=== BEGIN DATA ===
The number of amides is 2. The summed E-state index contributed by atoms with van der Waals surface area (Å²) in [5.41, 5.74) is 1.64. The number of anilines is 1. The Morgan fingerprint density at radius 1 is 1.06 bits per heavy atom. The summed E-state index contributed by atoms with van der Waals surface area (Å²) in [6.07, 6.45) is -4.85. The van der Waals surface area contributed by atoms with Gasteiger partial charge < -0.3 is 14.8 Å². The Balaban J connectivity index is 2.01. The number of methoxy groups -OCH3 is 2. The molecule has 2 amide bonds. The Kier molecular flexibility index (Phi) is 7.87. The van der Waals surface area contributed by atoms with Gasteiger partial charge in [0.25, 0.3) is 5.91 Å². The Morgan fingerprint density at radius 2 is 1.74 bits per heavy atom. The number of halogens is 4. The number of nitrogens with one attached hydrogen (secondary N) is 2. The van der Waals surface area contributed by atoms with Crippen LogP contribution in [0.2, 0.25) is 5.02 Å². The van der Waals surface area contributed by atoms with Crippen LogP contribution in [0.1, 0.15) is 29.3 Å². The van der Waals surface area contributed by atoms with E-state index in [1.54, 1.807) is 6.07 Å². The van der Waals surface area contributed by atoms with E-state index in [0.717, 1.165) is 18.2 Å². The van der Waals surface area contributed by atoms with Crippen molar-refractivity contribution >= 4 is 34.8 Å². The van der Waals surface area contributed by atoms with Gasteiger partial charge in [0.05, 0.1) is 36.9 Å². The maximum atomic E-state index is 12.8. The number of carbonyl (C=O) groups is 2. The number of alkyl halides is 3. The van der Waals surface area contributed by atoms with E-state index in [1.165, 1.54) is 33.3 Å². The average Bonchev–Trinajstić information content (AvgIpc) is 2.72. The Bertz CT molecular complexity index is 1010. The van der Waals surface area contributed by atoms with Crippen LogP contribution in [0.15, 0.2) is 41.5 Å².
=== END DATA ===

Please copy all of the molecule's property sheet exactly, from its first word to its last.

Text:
The number of amides is 2. The summed E-state index contributed by atoms with van der Waals surface area (Å²) in [5.41, 5.74) is 1.64. The number of anilines is 1. The Morgan fingerprint density at radius 1 is 1.06 bits per heavy atom. The summed E-state index contributed by atoms with van der Waals surface area (Å²) in [6.07, 6.45) is -4.85. The van der Waals surface area contributed by atoms with Gasteiger partial charge < -0.3 is 14.8 Å². The Balaban J connectivity index is 2.01. The number of methoxy groups -OCH3 is 2. The molecule has 2 amide bonds. The Kier molecular flexibility index (Phi) is 7.87. The van der Waals surface area contributed by atoms with Gasteiger partial charge in [0.25, 0.3) is 5.91 Å². The Morgan fingerprint density at radius 2 is 1.74 bits per heavy atom. The number of halogens is 4. The number of nitrogens with one attached hydrogen (secondary N) is 2. The van der Waals surface area contributed by atoms with Crippen LogP contribution in [0.2, 0.25) is 5.02 Å². The van der Waals surface area contributed by atoms with Crippen LogP contribution in [0.1, 0.15) is 29.3 Å². The van der Waals surface area contributed by atoms with E-state index in [1.54, 1.807) is 6.07 Å². The van der Waals surface area contributed by atoms with E-state index in [0.717, 1.165) is 18.2 Å². The van der Waals surface area contributed by atoms with Crippen molar-refractivity contribution >= 4 is 34.8 Å². The van der Waals surface area contributed by atoms with Gasteiger partial charge in [0.05, 0.1) is 36.9 Å². The maximum atomic E-state index is 12.8. The number of carbonyl (C=O) groups is 2. The number of alkyl halides is 3. The van der Waals surface area contributed by atoms with E-state index in [1.165, 1.54) is 33.3 Å². The average Bonchev–Trinajstić information content (AvgIpc) is 2.72. The Bertz CT molecular complexity index is 1010. The van der Waals surface area contributed by atoms with Crippen LogP contribution in [0.15, 0.2) is 41.5 Å².